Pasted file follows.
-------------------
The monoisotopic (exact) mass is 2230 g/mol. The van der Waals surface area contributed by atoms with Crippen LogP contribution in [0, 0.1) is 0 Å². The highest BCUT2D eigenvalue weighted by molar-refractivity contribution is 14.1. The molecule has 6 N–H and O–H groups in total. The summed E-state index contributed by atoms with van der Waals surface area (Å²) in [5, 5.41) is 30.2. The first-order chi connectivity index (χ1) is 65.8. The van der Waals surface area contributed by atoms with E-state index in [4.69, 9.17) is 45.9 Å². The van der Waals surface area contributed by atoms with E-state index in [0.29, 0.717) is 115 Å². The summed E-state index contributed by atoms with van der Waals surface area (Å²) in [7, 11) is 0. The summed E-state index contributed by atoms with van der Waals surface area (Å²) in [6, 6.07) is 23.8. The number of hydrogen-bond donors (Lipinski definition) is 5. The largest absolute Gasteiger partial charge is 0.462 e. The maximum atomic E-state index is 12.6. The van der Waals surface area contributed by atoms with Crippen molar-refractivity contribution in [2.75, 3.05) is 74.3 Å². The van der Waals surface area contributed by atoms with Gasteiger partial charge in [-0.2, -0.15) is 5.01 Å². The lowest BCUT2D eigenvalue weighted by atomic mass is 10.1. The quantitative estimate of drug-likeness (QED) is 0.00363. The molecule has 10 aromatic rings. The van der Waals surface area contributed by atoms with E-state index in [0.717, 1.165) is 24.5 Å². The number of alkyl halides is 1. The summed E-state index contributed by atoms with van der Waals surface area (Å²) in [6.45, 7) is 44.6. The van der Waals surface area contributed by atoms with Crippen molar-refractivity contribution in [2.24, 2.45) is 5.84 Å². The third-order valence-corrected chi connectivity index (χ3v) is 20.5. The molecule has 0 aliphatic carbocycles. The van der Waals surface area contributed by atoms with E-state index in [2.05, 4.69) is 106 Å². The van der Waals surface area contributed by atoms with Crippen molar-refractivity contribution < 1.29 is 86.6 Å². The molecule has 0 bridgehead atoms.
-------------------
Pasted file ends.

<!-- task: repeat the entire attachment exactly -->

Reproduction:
The monoisotopic (exact) mass is 2230 g/mol. The van der Waals surface area contributed by atoms with Crippen LogP contribution in [0, 0.1) is 0 Å². The highest BCUT2D eigenvalue weighted by molar-refractivity contribution is 14.1. The molecule has 6 N–H and O–H groups in total. The summed E-state index contributed by atoms with van der Waals surface area (Å²) in [5, 5.41) is 30.2. The first-order chi connectivity index (χ1) is 65.8. The van der Waals surface area contributed by atoms with E-state index in [4.69, 9.17) is 45.9 Å². The van der Waals surface area contributed by atoms with E-state index in [0.29, 0.717) is 115 Å². The summed E-state index contributed by atoms with van der Waals surface area (Å²) in [7, 11) is 0. The summed E-state index contributed by atoms with van der Waals surface area (Å²) in [6, 6.07) is 23.8. The number of hydrogen-bond donors (Lipinski definition) is 5. The largest absolute Gasteiger partial charge is 0.462 e. The maximum atomic E-state index is 12.6. The van der Waals surface area contributed by atoms with Crippen molar-refractivity contribution in [2.75, 3.05) is 74.3 Å². The van der Waals surface area contributed by atoms with Gasteiger partial charge in [-0.2, -0.15) is 5.01 Å². The lowest BCUT2D eigenvalue weighted by atomic mass is 10.1. The quantitative estimate of drug-likeness (QED) is 0.00363. The molecule has 10 aromatic rings. The van der Waals surface area contributed by atoms with E-state index in [0.717, 1.165) is 24.5 Å². The number of alkyl halides is 1. The summed E-state index contributed by atoms with van der Waals surface area (Å²) in [6.45, 7) is 44.6. The van der Waals surface area contributed by atoms with Crippen molar-refractivity contribution in [2.24, 2.45) is 5.84 Å². The third-order valence-corrected chi connectivity index (χ3v) is 20.5. The molecule has 0 aliphatic carbocycles. The van der Waals surface area contributed by atoms with E-state index in [2.05, 4.69) is 106 Å². The van der Waals surface area contributed by atoms with Crippen molar-refractivity contribution < 1.29 is 86.6 Å². The molecule has 0 bridgehead atoms.